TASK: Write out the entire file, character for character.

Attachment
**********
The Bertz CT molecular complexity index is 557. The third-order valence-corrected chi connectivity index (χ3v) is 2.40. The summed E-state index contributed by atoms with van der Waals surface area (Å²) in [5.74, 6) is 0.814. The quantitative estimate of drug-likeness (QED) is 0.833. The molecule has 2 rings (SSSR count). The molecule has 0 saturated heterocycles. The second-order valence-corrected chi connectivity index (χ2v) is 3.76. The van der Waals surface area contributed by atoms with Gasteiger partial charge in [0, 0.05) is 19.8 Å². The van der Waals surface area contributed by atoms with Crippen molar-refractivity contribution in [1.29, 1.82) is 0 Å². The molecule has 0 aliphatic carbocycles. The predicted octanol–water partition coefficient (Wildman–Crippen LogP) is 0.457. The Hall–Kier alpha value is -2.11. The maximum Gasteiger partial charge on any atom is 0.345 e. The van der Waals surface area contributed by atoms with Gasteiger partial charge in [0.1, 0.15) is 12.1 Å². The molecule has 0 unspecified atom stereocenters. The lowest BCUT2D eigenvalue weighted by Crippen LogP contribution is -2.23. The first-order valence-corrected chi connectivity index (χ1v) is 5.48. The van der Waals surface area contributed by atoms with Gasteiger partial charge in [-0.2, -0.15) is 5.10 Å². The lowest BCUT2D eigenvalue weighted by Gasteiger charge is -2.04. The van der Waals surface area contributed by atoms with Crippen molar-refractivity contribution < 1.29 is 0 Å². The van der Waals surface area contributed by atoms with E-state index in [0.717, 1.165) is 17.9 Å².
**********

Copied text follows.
The Bertz CT molecular complexity index is 557. The third-order valence-corrected chi connectivity index (χ3v) is 2.40. The summed E-state index contributed by atoms with van der Waals surface area (Å²) in [5.74, 6) is 0.814. The quantitative estimate of drug-likeness (QED) is 0.833. The molecule has 2 rings (SSSR count). The molecule has 0 saturated heterocycles. The second-order valence-corrected chi connectivity index (χ2v) is 3.76. The van der Waals surface area contributed by atoms with Gasteiger partial charge in [0, 0.05) is 19.8 Å². The van der Waals surface area contributed by atoms with Crippen molar-refractivity contribution in [1.29, 1.82) is 0 Å². The molecule has 0 aliphatic carbocycles. The predicted octanol–water partition coefficient (Wildman–Crippen LogP) is 0.457. The Hall–Kier alpha value is -2.11. The maximum Gasteiger partial charge on any atom is 0.345 e. The van der Waals surface area contributed by atoms with Gasteiger partial charge in [0.1, 0.15) is 12.1 Å². The molecule has 0 unspecified atom stereocenters. The lowest BCUT2D eigenvalue weighted by Crippen LogP contribution is -2.23. The first-order valence-corrected chi connectivity index (χ1v) is 5.48. The van der Waals surface area contributed by atoms with Gasteiger partial charge in [-0.2, -0.15) is 5.10 Å². The lowest BCUT2D eigenvalue weighted by Gasteiger charge is -2.04. The van der Waals surface area contributed by atoms with Crippen molar-refractivity contribution < 1.29 is 0 Å². The van der Waals surface area contributed by atoms with E-state index in [0.717, 1.165) is 17.9 Å².